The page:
Almost everything that could go wrong with Boris Johnson’s police stunt has gone wrong

A police officer had to sit down during Boris Johnson's speech. The speech has been criticised by se

A police officer had to sit down during Boris Johnson's speech. The speech has been criticised by senior police figures as a political 'stunt'. Picture: PA - Credit: PA

With fluffed lines, a fainting police officer, and widespread criticism from senior police figures, Boris Johnson's latest campaign stunt has backfired spectacularly.

Johnson seemed to be aiming at a straightforwardly populist "law and order" image as he announced, against a backdrop of police officers, that his government had committed to boosting decimated police numbers by 20,000.

Things started to go wrong early on when he comically fluffed the recital of the police caution, to indulgent laughter from the officers.

But a few minutes in, as he was about to make a political attack on Jeremy Corbyn, the WPC standing behind him looked visibly disturbed, shaking her head slightly.

Johnson seemed to notice by turning back to her and saying "don't worry, I'm going to end very soon."

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Someone in the crowd pointed out to him that she didn't seem to be feeling very well.

Johnson turned to ask if she was all right, before she sat down. "I'm so sorry. I think that's a signal for me actively to wind up."

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He then carried on with his speech, saying: "Time and time again, Jeremy Corbyn has asked for a vote, and he's said he wants and election, and here he is, he's got an election, absolutely being offered to him, and for reasons I don't quite follow he seems to be opting out."

After the event, the stunt attracted numerous criticisms from police chiefs and MPs, on several counts.

West Yorkshire police and crime commissioner Mark Burns-Williamson said that using police as a backdrop to what became a political speech was "inappropriate".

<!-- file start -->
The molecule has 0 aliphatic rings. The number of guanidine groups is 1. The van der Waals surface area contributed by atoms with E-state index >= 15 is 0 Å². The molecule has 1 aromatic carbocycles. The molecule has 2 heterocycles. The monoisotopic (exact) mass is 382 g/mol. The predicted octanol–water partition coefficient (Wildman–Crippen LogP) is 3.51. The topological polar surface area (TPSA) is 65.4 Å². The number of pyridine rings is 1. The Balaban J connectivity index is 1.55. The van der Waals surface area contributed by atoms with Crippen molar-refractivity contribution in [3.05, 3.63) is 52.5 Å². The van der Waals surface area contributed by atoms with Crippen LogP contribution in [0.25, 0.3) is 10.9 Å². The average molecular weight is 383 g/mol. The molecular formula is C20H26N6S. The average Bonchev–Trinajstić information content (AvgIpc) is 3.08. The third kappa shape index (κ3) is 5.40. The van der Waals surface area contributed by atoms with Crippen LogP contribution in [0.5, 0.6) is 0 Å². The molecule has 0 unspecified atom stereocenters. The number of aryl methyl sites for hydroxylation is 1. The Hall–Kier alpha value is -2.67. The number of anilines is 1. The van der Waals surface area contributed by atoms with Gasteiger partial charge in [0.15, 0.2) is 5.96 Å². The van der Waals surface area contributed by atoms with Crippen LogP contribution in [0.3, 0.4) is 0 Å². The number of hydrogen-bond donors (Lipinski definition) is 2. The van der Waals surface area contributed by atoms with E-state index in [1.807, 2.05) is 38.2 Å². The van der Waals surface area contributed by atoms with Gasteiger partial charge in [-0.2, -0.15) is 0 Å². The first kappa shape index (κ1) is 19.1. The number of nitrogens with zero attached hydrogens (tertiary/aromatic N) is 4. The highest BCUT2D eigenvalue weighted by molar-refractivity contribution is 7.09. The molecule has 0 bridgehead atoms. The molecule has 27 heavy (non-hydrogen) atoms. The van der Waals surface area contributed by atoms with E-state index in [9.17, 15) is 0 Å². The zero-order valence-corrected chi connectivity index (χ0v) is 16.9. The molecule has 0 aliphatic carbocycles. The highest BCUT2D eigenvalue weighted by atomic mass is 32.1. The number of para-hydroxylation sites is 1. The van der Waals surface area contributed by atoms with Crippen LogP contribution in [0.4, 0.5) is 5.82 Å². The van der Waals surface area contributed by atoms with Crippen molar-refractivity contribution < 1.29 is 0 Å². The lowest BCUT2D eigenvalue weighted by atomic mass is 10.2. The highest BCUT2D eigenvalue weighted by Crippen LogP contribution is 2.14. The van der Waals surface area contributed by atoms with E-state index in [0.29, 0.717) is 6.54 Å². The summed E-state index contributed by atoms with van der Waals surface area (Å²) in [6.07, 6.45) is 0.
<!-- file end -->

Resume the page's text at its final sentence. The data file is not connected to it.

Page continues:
"They shouldn't have been put in this position," he added. "It clearly turned into a rant about Brexit, the opposition and a potential general election. There's no way that police officers should've formed the backdrop to a speech of that nature."

The chair of the Police Federation of England and Wales, John Apter, also joined in the censure. "I am surprised that police officers were used as a backdrop for a political speech in this way," said Apter.

"I am sure that on reflection all concerned will agree that this was the wrong decision and it is disappointing that the focus has been taken away from the recruitment of 20,000 officers. This is what we should be talking about - this is what is important."

Labour MP and prominent Remain supporter David Lammy agreed, saying he was using police as props "to give a weird, rambling speech on Brexit".

He also slammed the prime minister for not helping the unwell WPC. "The definition of self obsessed. An officer is clearly unwell and Boris doesn't even bother to help her," he tweeted. "What a selfish shyster he is."

The former chief prosecutor appeared incandescent on Twitter. "Mr Johnson. You don't have to say anything, but using police officers as political football is totally out of order," tweeted Nazir Afzal. "Particularly as your govt demolished their numbers, 800+ police stations and created thousands more victims as a result. My family had to bury one of them. Yes, I'm angry."

The former chief constable Stuart Hyde called it "crass": "I have no problem with politicians having pics with cops doing their work," he tweeted. "This was however using cops as window dressing in a crass manner. It was degrading and insulting to those forced to stand whilst their leadership sat comfortably in front of them."

Labour MP Louise Haigh agreed, quoting the tweet and saying she had pictures with police all the time, but that Johnson had crossed a line. "There is a line, which the prime minister knows he crossed today. It's one rule for him and another for the rest of us."

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